Lawyers in Venezuela at risk

Lawyers in Venezuela at risk

The Lawyer’s day was established on 23rd June in Venezuela in honor of Mr. Cristobal Mendoza. Regarding this day, the International Observatory of Endangered Lawyers (OIAD) wants to express its concern about the legal profession in Venezuela.

According to Amnesty International, the risky situation for lawyers has already been recorded since 2018. Beyond the political scenario, and from a legal-institutional perspective, it presents a deterioration of the Basic Principles of the Role of Lawyers of United Nations, which are guarantors of the practice of the profession and the impartiality of the judicial power.

Mainly, the validity of these principles is limited or prevented by the lack of guarantees and judicial proceedings in accordance with due process and the legal and institutional frameworks established for this purpose. It includes the division of powers that characterizes a State of Law.

Law professionals are increasingly being monitored, publicly stigmatized and even subject to police raids on their offices and homes. They are associated with the causes of their clients. In particular, in judicial processes of political prisoners or persons who declared themselves to be supporters of the opposition to the regime in the exercise of free expression and political participation. This has led, in the most serious cases, to several lawyers being forced to leave Venezuela in exile, or to abandon or deny their services for fear of stigmatization and reprisals.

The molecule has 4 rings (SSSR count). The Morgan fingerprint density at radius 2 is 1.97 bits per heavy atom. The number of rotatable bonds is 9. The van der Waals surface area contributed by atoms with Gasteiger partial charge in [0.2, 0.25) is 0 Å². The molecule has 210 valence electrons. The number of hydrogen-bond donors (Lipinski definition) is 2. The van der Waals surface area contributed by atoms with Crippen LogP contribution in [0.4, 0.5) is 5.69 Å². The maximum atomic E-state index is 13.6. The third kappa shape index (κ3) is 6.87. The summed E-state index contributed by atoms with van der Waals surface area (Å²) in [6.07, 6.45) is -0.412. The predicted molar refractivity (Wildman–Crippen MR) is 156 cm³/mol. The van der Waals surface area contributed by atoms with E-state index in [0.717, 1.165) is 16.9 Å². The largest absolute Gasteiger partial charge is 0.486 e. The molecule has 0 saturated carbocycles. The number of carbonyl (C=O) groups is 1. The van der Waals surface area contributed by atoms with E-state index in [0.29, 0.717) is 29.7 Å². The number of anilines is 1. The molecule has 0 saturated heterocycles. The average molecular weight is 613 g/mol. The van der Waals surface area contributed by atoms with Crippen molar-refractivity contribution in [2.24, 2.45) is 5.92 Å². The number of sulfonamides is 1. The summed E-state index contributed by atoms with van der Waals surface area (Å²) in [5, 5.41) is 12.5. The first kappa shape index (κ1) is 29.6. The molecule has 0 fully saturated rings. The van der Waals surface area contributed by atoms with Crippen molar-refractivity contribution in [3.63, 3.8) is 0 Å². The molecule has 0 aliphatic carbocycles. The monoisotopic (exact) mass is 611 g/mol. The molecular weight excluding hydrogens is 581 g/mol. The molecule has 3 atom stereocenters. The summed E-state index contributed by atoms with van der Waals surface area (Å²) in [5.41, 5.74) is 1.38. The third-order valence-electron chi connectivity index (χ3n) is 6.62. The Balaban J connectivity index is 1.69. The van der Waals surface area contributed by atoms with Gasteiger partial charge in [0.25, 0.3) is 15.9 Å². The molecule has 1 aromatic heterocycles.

As the BBC documented, in similar circumstances 33 judges had to leave the country, despite having been elected, they were unable to take up their positions due to the institutional clash between the Venezuelan National Assembly that elected them and the Constitutional Chamber of the Supreme Court of Justice that ordered “coercive actions” for alleged “usurpation of function”.

The Venezuelan Justice and Peace Center has documented practices that demonstrate the serious human rights crisis existing in the country, weakening the State of Law. Among these practices, in a systemic and repeated manner, the opening of judicial proceedings without the fulfillment of minimum requirements violates the right to legal assistance, the principle of the presumption of innocence, the principle of natural judge, the principle of res judicata, and the principle of judicial efficiency. Similarly, the media have been repeatedly used to point out, persecute and stigmatize the work of lawyers, journalists, political opponents, among others.

The OIAD joins the communiqué of the Inter-American Commission on Human Rights addressed to the Government of Venezuela to restore the balance of the division of powers, and to take all necessary measures to guarantee the rule of law and compliance with its fundamental pillars, including the United Nations Basic Principles on the Role of Lawyers.